Every child and their caregiver are part of a unit.
That unit can look many different ways: we have the traditional nuclear family consisting of two parents and their children but there’s also single parent households, or a family consisting of ‘step’ siblings or parents. And today we are seeing more grandparents or relatives take on significant caring roles. No matter what it looks like it is still a family unit.
I work with caregivers to understand a child’s emotional development and explore potential reasons for certain behaviours (without diagnosing any conditions). We then look at the relationship between the caregiver and the child and try to understand if that has broken down. If it has, then we look at why and figure out how can we repair it without laying shame or blame.
Think about the last time you were really distressed. Did you have trouble explaining exactly what it was that you were experiencing? Did you feel ‘safe’ to say those words out loud?
I find it difficult sometimes, and I’m an adult in their 40s!
So imagine a child around the age of 5 years who’s brain is still developing and hasn’t formed the ability to put into words what they feel, think or experience. They literally don’t have the vocabulary to name it. That’s often why we see a lot of those big, scary and challenging behaviours like intense crying, hitting or biting, disruptive behaviour in class or lashing out at siblings, friends or parents.
Words are hard to find
In a nutshell, therapeutic play puts meaning to emotions, thoughts and experiences where words can’t. Play is the expression. Have you heard of music or art therapy? They are similar in that they allow a person to express emotion, thoughts, experiences in a safe way that isn’t relying on spoken words. Which can be hard to find in the event of trauma or anxiety.
Bessell van der Kolk, one of the most credible authorities on trauma and the brain says that when trauma or severe anxiety occur, our body goes into flight, fright or freeze mode. Freeze mode affects the amygdala in the brain which is our emotional regulation centre. People in this state are often filled with rage or are completely dysregulated. However, it also impacts the Brocha's Area of the brain, which controls our ability to form language. So we might know the words we want to say but our brain can't put them together and tell our mouths to verbalise it.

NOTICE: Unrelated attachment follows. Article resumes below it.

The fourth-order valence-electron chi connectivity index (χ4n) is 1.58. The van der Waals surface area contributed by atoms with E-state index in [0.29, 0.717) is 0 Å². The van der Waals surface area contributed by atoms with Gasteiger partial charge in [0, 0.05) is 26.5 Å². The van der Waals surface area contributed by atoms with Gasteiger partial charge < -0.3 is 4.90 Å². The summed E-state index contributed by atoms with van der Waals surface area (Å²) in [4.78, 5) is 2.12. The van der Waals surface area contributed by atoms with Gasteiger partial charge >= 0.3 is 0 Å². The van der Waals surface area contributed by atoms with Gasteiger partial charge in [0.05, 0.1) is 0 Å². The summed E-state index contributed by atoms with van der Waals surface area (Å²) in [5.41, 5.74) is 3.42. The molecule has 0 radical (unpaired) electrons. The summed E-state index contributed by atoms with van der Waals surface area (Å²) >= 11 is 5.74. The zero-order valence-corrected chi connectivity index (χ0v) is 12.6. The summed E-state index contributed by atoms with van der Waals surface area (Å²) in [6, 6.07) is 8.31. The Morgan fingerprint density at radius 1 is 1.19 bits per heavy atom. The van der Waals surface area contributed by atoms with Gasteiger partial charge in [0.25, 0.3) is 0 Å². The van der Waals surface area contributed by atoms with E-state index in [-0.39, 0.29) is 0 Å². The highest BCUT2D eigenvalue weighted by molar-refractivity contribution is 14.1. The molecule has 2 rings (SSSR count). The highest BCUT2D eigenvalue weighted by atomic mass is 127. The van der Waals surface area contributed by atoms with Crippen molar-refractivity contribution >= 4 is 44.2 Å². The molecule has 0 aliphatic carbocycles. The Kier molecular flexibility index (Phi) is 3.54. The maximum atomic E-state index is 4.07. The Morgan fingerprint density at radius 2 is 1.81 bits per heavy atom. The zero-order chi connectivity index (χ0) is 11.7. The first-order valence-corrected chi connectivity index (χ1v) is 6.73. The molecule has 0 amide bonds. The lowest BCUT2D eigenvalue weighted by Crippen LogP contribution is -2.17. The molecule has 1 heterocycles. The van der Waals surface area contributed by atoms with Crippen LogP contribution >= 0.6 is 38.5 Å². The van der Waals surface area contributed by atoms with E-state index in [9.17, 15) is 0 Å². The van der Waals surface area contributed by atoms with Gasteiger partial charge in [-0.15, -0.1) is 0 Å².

Does that sound familiar? It can happen in many circumstances, not just trauma - at a job interview, in conversation with someone we are attracted to and also within relationships that are considered traumatic.
That's where other forms of therapy like play, art, music or yoga are especially helpful. They give us another way to communicate that doesn't rely on words.
You can read more about Bessell van der Kolk and his research in this short summary of his book: The Body Keeps the Score.
Want to see know more about play therapy?
This wonderful video by Playful Pathways in the UK explains it beautifully.
So together with you, I engage in the therapeutic play process and when the time is right, usually within a few sessions, combined play with you and the child.
Therapeutic play can:
Give children a way to express their feelings and emotions or experiences. Through play they often unconciously act out situations or experiences and feelings.
Show caregivers how the child is feeling and how they have experienced an event or perceive the world around them.
Help child and carer reconnect and give each other the attachment or bonding experience that might have been disrupted or absent.
It’s never too late to try and reconnect.
Therapeutic play for kids 3 - 8 years
Therapeutic play offers children in this age group an opportunity to express emotions and thoughts through the universal language of play.
Toys and materials are age-appropriate for children aged 3 - 8 years and include: art, dolls, cars, doll house, tea set, teddy bears, bubbles and more.
Therapeutic play for children aged 9 - 12 years.
Just like younger children, kids of this age group (9 - 12 years) still use the universal language of play to express their feelings or process their experiences. The range of materials I use is age-appropriate for their interests and include art, musical instruments, card games and some dolls/teddy bears and other non-prescriptive toys.